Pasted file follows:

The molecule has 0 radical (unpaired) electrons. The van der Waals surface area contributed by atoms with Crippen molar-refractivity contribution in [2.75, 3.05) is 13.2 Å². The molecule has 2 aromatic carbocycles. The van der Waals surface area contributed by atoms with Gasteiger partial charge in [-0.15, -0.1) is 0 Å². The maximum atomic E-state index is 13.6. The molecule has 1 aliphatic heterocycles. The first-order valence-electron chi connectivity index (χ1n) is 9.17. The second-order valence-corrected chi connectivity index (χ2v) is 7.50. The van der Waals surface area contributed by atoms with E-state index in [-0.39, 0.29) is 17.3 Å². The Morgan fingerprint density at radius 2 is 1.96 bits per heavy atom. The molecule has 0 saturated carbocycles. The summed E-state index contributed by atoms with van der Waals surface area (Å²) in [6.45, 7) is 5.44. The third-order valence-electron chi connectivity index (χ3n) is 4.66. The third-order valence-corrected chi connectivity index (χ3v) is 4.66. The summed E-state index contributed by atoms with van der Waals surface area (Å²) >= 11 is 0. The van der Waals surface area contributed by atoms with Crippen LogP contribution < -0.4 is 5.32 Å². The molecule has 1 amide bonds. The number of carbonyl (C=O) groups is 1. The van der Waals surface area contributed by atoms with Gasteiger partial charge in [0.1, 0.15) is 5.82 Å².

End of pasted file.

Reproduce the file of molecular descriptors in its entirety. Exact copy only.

The molecule has 0 radical (unpaired) electrons. The van der Waals surface area contributed by atoms with Crippen molar-refractivity contribution in [2.75, 3.05) is 13.2 Å². The molecule has 2 aromatic carbocycles. The van der Waals surface area contributed by atoms with Gasteiger partial charge in [-0.15, -0.1) is 0 Å². The maximum atomic E-state index is 13.6. The molecule has 1 aliphatic heterocycles. The first-order valence-electron chi connectivity index (χ1n) is 9.17. The second-order valence-corrected chi connectivity index (χ2v) is 7.50. The van der Waals surface area contributed by atoms with E-state index in [-0.39, 0.29) is 17.3 Å². The Morgan fingerprint density at radius 2 is 1.96 bits per heavy atom. The molecule has 0 saturated carbocycles. The summed E-state index contributed by atoms with van der Waals surface area (Å²) in [6.45, 7) is 5.44. The third-order valence-electron chi connectivity index (χ3n) is 4.66. The third-order valence-corrected chi connectivity index (χ3v) is 4.66. The summed E-state index contributed by atoms with van der Waals surface area (Å²) >= 11 is 0. The van der Waals surface area contributed by atoms with Crippen LogP contribution < -0.4 is 5.32 Å². The molecule has 1 amide bonds. The number of carbonyl (C=O) groups is 1. The van der Waals surface area contributed by atoms with Gasteiger partial charge in [0.1, 0.15) is 5.82 Å².